Angel investors are high net worth individuals who aim to add to their wealth by investing in innovative and entrepreneurial business ventures.
The level of investment made by individual angel investors can be quite high, often up to $100,000 or more, so landing an angel investment can be significant for your startup business.
You might also find that an angel investor is not only impressed by your product, but also by you as a person.
Many angel investors choose to mentor the entrepreneurs with whom they work, nurturing their natural talent to encourage innovators to bring more of their ideas to market.
Over time, a business relationship between an entrepreneur and an angel investor can become close and rewarding.
If you have the opportunity to work with an angel investor, try to decide what you want to gain from the partnership, whether that is just a source of short-term funding or more of a long-term mentoring role to help you build your business career.
Not all angel investors work alone. In some cases, several angel investors pool their resources and expertise into an 'angel group'.
If you take startup investment from an angel group, you might deal with multiple members of the group, or you might have a one-on-one relationship like that described above.
One difference between angel groups and individual angel investors is that groups usually have considerable resources available and, therefore, might be willing to invest a more substantial sum of money into your business venture.
The group may also have a broader area of expertise if its members have individual experiences of different sectors, or a deeper understanding of a single industry if multiple members of the group focus on that particular discipline in their investments.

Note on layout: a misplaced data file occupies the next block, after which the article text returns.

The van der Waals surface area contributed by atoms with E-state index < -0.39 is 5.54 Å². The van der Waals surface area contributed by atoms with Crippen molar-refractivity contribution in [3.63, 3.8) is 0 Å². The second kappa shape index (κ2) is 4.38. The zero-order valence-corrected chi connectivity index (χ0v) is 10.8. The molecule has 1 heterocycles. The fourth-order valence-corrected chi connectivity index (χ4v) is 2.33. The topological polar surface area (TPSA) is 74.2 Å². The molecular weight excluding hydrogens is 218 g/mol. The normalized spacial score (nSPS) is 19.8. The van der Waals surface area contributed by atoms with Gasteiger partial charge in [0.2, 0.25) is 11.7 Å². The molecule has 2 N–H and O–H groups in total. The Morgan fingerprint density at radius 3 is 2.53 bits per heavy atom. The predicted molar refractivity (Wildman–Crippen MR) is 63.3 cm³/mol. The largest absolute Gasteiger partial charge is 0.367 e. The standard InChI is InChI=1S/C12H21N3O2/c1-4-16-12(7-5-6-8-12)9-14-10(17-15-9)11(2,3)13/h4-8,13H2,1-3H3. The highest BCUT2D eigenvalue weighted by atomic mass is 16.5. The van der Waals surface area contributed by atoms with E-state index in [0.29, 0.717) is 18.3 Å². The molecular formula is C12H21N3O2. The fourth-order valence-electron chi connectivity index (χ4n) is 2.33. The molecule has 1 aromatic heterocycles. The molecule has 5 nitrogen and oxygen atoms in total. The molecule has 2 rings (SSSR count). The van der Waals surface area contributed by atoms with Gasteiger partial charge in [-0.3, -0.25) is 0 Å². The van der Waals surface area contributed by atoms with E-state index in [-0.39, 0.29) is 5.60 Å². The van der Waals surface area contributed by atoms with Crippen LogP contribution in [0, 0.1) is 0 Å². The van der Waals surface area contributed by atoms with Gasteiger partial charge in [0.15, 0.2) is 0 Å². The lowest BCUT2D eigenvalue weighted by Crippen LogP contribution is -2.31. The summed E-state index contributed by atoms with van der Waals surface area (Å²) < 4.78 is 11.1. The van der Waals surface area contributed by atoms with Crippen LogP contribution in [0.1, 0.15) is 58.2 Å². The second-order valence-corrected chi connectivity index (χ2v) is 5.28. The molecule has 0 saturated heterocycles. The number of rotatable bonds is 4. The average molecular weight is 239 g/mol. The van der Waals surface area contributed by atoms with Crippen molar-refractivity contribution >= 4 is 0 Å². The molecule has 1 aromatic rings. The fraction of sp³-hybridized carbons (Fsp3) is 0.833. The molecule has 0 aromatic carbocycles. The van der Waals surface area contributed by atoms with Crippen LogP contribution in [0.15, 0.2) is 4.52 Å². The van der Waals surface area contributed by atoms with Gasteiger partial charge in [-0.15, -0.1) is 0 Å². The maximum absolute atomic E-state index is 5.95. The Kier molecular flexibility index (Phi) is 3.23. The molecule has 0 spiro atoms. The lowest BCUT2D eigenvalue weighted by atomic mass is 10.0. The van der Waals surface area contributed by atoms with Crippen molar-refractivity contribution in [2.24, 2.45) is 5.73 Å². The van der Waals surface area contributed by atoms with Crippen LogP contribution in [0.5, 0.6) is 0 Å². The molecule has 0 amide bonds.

Again, working with an angel group can be the start of a long-term collaboration, so choose carefully and try to decide where you want that professional relationship to go in the future.
Don't be tempted to grab the money just because the offer is there. Any investment is only worthwhile if you are happy with what you get out of it, so make sure you know what to expect and whether or not that aligns with your personal career goals.
Business accelerators exist to help new startups get established more quickly and reduce the risk of them failing due to being unable to cover initial setup costs.
Accelerators can also act as gateways to other kinds of investment; for example, a startup business incubator might be able to put you in contact with angel investors in your chosen industry area.
The sums of money involved are usually in the pre-seed and seed finance range too, from a few thousand dollars to a few hundred thousand dollars.
Unlike the kinds of lending already mentioned above, incubators are usually not looking to enter into a long-term relationship with you.
Instead, startup accelerator investors often lend on quite strict time-limited terms, with clear expectations of what you will pay back and when.
It's normal to have a clear repayment schedule when you take out a business loan, so this is no bad thing in itself.
But if your previous funding came from friends and family, incubator finance can be a big step up into more formal sources of finance.
A family office handles investment on behalf of a wealthy family and can be a useful source of funding if your business venture aligns with the family's interests.
Unlike institutional investors, a family office might base its investment decisions not solely on the balance of risk and reward, but also on more philanthropic conditions.
You might find some family offices more willing to invest if your innovation has clear benefits for the environment or humankind.
However, others may be more profit-driven and merely looking to generate income for the family they represent.